Thanks to the openness of the Moroccans we learned a lot about the country, too. While being slowly surrounded by what I though were wasps as I sipped on my sweet mint tea and tried to remain calm, I was relieved to the point of spraying my mouthful of tea all over the place when I was told they were actually bees. I had been at the point of dropping my tea and bolting as Moroccan bees look just like British wasps and my nerve was cracking. Of all the many things I learned, that was the most personally satisfying facts.

The bees had been killed off by a tree spraying regime a few years ago, but they were making a comeback and that was something for all Moroccans to rejoice. Bees are important to all humans for their ability to pollinate, but especially important to Moroccans as honey is a staple of their diet.

I also witnessed the 5 times a day call to prayer for the first time, and experienced watching a football match (Champions League Final) in a bar full of men of all ages without a drop of alcohol being consumed. A far less intimidating experience, and, ironically enough, a very sobering one.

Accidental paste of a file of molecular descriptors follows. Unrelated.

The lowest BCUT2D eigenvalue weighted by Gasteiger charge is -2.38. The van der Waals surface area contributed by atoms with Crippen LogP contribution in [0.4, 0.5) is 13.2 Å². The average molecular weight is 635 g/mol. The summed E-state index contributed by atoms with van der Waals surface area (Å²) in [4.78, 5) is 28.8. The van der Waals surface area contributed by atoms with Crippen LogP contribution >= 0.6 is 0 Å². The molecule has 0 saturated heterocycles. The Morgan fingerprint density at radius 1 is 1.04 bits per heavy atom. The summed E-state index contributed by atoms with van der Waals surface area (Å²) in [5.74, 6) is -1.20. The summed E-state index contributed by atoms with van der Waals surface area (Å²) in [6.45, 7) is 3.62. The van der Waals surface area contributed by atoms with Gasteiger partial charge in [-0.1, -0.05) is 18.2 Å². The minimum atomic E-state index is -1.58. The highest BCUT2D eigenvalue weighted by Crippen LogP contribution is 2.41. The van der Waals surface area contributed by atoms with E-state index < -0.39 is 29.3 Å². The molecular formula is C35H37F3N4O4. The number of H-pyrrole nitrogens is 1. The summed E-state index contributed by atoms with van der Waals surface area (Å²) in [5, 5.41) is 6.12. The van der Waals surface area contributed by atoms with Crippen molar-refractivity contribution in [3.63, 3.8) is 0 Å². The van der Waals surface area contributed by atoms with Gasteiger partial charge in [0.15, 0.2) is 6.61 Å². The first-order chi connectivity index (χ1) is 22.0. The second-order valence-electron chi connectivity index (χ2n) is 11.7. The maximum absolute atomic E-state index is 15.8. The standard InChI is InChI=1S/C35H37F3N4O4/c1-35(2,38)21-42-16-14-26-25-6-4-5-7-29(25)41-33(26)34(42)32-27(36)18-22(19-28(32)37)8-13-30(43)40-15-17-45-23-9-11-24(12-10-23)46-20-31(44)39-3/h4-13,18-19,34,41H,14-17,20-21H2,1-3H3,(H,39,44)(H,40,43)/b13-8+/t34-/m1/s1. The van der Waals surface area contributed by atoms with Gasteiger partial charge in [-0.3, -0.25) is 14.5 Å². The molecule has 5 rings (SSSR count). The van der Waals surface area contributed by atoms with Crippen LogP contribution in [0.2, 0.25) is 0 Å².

And the food! Tangines, keftas, cous-cous, yogurt, honey, fresh orange juice .... all of it wonderful, wonderful food.

I've heard places like Fez and Marakesh can be a hustle and hassle too far, and while I'd like to visit them when I return to Morocco, as I surely will, I'm glad to have missed out this time round. I got an easy, gentle introduction into life Morocco style where basically everyone is happy so long as they are huckling you and getting you to part with your money. A little for everyone makes life far less complex! Yet I still got stung several times, every time I made a purchase probably.

And why not? Moroccans are fascinating, Moroccan men anyway, I never spoke to one Moroccan female. They are bold and brassy, proud and sure. They and their country captivated me, charmed me and convinced me to return again one day.